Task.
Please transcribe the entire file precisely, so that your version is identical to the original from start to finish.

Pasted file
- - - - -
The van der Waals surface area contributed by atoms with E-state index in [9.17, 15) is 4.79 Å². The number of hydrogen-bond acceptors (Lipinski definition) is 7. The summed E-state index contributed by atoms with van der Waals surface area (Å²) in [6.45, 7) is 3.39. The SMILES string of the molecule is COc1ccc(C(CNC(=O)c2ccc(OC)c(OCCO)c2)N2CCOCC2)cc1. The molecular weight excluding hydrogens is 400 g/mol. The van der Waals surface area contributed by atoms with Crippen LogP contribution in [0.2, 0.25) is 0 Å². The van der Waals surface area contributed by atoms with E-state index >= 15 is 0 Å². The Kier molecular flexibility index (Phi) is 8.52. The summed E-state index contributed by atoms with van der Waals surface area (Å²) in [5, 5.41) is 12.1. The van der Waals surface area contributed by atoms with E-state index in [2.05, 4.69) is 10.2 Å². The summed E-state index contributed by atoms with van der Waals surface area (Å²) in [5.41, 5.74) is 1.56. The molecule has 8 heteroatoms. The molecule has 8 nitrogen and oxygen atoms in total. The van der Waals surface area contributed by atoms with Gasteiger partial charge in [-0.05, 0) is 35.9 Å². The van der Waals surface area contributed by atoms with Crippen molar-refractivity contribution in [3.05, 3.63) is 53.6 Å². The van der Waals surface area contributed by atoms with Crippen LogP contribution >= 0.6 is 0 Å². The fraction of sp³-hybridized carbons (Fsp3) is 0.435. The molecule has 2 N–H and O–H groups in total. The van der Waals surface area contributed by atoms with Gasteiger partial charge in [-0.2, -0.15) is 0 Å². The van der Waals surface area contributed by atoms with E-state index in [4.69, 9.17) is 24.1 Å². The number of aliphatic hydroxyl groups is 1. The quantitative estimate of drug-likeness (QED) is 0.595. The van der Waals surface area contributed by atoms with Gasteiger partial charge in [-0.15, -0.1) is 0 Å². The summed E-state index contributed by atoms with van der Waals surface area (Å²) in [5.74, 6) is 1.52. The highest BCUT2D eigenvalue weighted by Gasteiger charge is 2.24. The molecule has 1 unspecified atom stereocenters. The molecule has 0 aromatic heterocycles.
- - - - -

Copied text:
The van der Waals surface area contributed by atoms with E-state index in [9.17, 15) is 4.79 Å². The number of hydrogen-bond acceptors (Lipinski definition) is 7. The summed E-state index contributed by atoms with van der Waals surface area (Å²) in [6.45, 7) is 3.39. The SMILES string of the molecule is COc1ccc(C(CNC(=O)c2ccc(OC)c(OCCO)c2)N2CCOCC2)cc1. The molecular weight excluding hydrogens is 400 g/mol. The van der Waals surface area contributed by atoms with Crippen LogP contribution in [0.2, 0.25) is 0 Å². The van der Waals surface area contributed by atoms with E-state index >= 15 is 0 Å². The Kier molecular flexibility index (Phi) is 8.52. The summed E-state index contributed by atoms with van der Waals surface area (Å²) in [5, 5.41) is 12.1. The van der Waals surface area contributed by atoms with E-state index in [2.05, 4.69) is 10.2 Å². The summed E-state index contributed by atoms with van der Waals surface area (Å²) in [5.41, 5.74) is 1.56. The molecule has 8 heteroatoms. The molecule has 8 nitrogen and oxygen atoms in total. The van der Waals surface area contributed by atoms with Gasteiger partial charge in [-0.05, 0) is 35.9 Å². The van der Waals surface area contributed by atoms with Crippen molar-refractivity contribution in [3.05, 3.63) is 53.6 Å². The van der Waals surface area contributed by atoms with Crippen LogP contribution >= 0.6 is 0 Å². The fraction of sp³-hybridized carbons (Fsp3) is 0.435. The molecule has 2 N–H and O–H groups in total. The van der Waals surface area contributed by atoms with Gasteiger partial charge in [-0.2, -0.15) is 0 Å². The van der Waals surface area contributed by atoms with E-state index in [4.69, 9.17) is 24.1 Å². The number of aliphatic hydroxyl groups is 1. The quantitative estimate of drug-likeness (QED) is 0.595. The van der Waals surface area contributed by atoms with Gasteiger partial charge in [-0.15, -0.1) is 0 Å². The summed E-state index contributed by atoms with van der Waals surface area (Å²) in [5.74, 6) is 1.52. The highest BCUT2D eigenvalue weighted by Gasteiger charge is 2.24. The molecule has 1 unspecified atom stereocenters. The molecule has 0 aromatic heterocycles.